Measuring intentional manipulation : a structural approach

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Using a sample of over 1,800 CEOs in the post-SOX period, I estimate the extent of intentional manipulation and manipulation costs using a dynamic structural model that features a risk-averse manager who receives cash and equity compensation. I find that the expected cost of manipulation is low. The probability of detection is 9%, and the average misstatement results in a 1.5% loss in the manager's wealth. According to the estimated parameters, the implied fraction of manipulating firms is around 63% and the value-weighted bias in the stock price is 2.8%. Among five proxies for earnings management used in the extant literature, only performance-matched discretionary accruals have a positive association with the model-implied measure of intentional manipulation.


Type of resource text
Form electronic; electronic resource; remote
Extent 1 online resource.
Publication date 2012
Issuance monographic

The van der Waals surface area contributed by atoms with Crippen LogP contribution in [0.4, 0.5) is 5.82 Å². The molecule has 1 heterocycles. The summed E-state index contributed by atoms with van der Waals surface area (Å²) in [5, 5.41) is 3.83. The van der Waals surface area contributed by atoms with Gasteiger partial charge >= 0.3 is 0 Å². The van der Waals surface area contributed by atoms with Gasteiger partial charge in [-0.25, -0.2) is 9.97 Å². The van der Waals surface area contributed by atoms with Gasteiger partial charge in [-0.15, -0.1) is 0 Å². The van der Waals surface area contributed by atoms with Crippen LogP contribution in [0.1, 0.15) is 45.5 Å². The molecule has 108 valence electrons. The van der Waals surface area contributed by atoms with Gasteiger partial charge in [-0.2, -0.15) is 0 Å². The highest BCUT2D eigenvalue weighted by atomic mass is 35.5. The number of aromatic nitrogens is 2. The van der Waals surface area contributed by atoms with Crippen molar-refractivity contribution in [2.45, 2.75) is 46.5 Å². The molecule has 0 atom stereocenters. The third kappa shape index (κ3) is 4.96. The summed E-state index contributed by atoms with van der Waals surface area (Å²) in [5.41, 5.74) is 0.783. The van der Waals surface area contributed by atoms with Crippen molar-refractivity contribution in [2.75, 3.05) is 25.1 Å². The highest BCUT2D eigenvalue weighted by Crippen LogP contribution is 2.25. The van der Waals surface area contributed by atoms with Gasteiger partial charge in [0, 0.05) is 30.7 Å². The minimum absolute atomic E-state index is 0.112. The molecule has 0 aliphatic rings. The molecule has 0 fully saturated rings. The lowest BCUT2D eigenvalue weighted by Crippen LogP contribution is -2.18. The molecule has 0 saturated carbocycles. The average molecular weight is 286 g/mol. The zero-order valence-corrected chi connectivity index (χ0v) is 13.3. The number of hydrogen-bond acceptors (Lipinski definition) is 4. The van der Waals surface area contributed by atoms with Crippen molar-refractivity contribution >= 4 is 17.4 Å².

Language English


Associated with Zakolyukina, Anastasia A
Associated with Stanford University, Graduate School of Business.
Primary advisor Larcker, David F
Primary advisor Reiss, Peter C. (Peter Clemens)
Thesis advisor Larcker, David F
Thesis advisor Reiss, Peter C. (Peter Clemens)
Thesis advisor Beyer, Anne
Thesis advisor McNichols, Maureen, 1953-
Thesis advisor Piotroski, Joseph D. (Joseph David)
Advisor Beyer, Anne
Advisor McNichols, Maureen, 1953-
Advisor Piotroski, Joseph D. (Joseph David)


Genre Theses

Bibliographic information

Statement of responsibility Anastasia A. Zakolyukina.
Note Submitted to the Graduate School of Business.
Thesis Thesis (Ph.D.)--Stanford University, 2012.
Location electronic resource

Access conditions

© 2012 by Anastasia Zakolyukina
This work is licensed under a Creative Commons Attribution Non Commercial 3.0 Unported license (CC BY-NC).

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